At this point, William Hock, sitting at the front of the audience, rose in acknowledgement of Prof. Osheroff's recognition.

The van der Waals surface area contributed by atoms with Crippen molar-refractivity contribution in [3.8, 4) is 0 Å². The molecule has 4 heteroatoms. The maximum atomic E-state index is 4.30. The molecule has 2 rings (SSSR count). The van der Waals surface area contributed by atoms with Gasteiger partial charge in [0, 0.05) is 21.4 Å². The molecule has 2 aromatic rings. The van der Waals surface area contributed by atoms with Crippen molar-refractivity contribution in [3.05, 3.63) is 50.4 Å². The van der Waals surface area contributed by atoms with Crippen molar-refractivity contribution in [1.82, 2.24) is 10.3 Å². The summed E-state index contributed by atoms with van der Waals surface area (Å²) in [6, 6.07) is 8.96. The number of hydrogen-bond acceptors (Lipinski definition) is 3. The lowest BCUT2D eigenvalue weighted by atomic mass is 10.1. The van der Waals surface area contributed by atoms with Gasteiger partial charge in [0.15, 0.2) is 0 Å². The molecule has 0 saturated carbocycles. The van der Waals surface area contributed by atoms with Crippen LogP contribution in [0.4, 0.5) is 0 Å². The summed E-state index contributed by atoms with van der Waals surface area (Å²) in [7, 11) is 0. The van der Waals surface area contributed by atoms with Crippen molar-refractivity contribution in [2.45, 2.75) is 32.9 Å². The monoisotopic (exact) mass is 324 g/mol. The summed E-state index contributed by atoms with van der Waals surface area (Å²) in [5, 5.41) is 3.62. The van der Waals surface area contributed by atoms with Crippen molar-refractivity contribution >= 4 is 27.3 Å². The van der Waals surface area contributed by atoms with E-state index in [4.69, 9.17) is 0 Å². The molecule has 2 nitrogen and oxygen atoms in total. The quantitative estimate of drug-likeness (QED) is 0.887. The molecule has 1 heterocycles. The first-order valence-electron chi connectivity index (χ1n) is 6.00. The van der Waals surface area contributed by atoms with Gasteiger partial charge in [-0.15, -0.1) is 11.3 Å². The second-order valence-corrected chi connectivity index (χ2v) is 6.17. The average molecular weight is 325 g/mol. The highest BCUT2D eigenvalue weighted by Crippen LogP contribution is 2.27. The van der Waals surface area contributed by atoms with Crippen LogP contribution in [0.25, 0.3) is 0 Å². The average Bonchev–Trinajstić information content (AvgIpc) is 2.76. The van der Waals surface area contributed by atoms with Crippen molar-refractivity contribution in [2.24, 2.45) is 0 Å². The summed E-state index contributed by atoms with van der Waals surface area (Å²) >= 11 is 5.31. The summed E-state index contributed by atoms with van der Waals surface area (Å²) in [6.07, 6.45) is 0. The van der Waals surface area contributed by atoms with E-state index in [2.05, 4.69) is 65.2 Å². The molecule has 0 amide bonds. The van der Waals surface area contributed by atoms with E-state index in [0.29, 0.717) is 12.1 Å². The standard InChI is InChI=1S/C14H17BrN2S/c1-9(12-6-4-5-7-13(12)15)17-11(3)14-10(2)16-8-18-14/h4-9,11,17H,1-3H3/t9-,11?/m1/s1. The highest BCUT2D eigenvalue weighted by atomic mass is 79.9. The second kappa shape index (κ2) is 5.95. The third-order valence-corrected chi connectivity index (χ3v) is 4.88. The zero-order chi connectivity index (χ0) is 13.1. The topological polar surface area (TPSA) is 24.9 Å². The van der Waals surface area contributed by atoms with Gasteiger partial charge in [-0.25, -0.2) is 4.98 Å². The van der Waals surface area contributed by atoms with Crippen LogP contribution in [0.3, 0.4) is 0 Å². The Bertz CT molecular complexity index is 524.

Let me first say a little about the nature of the new phases of matter which I and my two professors at Cornell University, David Lee and Robert Richardson discovered. They are neutral analogs to conventional form of superconductivity, a state of matter in which conduction electrons in metals form a macroscopic quantum wave function. This quantum wave function is similar in many respects to the wave functions which describe electrons in the charge cloud around the nuclei of atoms, but exists over a length scale a billion times as large. One of the many unusual properties of macroscopic quantum condensates is the ability of the condensed fluid to flow without the dissipation of energy. In the case of superconductors, where the condensed particles are charged, this leads to a state of zero electrical resistance. In the case of superfluidity in 3He, where it is neutral atoms which form the condensate, what is seen instead is a state with zero viscosity. I hasten to add, however, that all macroscopic quantum states exhibit other, more subtle, unusual behavior, such as the interference of matter waves, and the quantization of angular momentum and magnetic flux on a macroscopic scale.